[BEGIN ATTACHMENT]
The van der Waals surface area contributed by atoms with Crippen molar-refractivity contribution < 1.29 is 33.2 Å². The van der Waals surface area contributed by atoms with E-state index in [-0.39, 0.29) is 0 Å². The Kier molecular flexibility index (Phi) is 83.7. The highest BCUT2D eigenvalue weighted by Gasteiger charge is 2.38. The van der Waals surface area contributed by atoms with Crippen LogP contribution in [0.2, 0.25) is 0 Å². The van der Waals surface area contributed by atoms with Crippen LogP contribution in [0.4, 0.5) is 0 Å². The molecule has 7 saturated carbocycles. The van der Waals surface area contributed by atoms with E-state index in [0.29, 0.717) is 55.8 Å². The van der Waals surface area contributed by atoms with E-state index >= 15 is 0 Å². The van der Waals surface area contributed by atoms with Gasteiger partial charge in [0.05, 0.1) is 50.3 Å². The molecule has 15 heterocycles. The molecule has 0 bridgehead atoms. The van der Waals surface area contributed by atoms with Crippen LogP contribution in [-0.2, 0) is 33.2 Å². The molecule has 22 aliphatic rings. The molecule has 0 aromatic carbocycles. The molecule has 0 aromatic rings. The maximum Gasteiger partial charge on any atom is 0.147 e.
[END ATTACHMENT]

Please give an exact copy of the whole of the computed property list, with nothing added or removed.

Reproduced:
The van der Waals surface area contributed by atoms with Crippen molar-refractivity contribution < 1.29 is 33.2 Å². The van der Waals surface area contributed by atoms with E-state index in [-0.39, 0.29) is 0 Å². The Kier molecular flexibility index (Phi) is 83.7. The highest BCUT2D eigenvalue weighted by Gasteiger charge is 2.38. The van der Waals surface area contributed by atoms with Crippen LogP contribution in [0.2, 0.25) is 0 Å². The van der Waals surface area contributed by atoms with Crippen LogP contribution in [0.4, 0.5) is 0 Å². The molecule has 7 saturated carbocycles. The van der Waals surface area contributed by atoms with E-state index in [0.29, 0.717) is 55.8 Å². The van der Waals surface area contributed by atoms with E-state index >= 15 is 0 Å². The van der Waals surface area contributed by atoms with Gasteiger partial charge in [0.05, 0.1) is 50.3 Å². The molecule has 15 heterocycles. The molecule has 0 bridgehead atoms. The van der Waals surface area contributed by atoms with Crippen LogP contribution in [-0.2, 0) is 33.2 Å². The molecule has 22 aliphatic rings. The molecule has 0 aromatic carbocycles. The molecule has 0 aromatic rings. The maximum Gasteiger partial charge on any atom is 0.147 e.